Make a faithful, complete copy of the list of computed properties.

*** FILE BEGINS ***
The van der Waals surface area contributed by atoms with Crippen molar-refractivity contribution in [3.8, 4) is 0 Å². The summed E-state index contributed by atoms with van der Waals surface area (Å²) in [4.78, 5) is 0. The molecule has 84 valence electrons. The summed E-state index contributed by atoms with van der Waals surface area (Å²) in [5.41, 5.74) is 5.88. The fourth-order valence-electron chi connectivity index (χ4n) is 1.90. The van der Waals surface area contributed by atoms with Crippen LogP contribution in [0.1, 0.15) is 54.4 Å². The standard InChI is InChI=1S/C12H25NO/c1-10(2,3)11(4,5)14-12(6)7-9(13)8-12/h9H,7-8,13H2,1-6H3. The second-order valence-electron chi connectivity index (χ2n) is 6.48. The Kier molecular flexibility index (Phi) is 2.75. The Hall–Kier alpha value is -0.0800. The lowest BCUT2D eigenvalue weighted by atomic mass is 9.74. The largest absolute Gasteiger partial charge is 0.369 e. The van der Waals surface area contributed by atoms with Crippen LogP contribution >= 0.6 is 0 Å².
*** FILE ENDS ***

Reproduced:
The van der Waals surface area contributed by atoms with Crippen molar-refractivity contribution in [3.8, 4) is 0 Å². The summed E-state index contributed by atoms with van der Waals surface area (Å²) in [4.78, 5) is 0. The molecule has 84 valence electrons. The summed E-state index contributed by atoms with van der Waals surface area (Å²) in [5.41, 5.74) is 5.88. The fourth-order valence-electron chi connectivity index (χ4n) is 1.90. The van der Waals surface area contributed by atoms with Crippen LogP contribution in [0.1, 0.15) is 54.4 Å². The standard InChI is InChI=1S/C12H25NO/c1-10(2,3)11(4,5)14-12(6)7-9(13)8-12/h9H,7-8,13H2,1-6H3. The second-order valence-electron chi connectivity index (χ2n) is 6.48. The Kier molecular flexibility index (Phi) is 2.75. The Hall–Kier alpha value is -0.0800. The lowest BCUT2D eigenvalue weighted by atomic mass is 9.74. The largest absolute Gasteiger partial charge is 0.369 e. The van der Waals surface area contributed by atoms with Crippen LogP contribution >= 0.6 is 0 Å².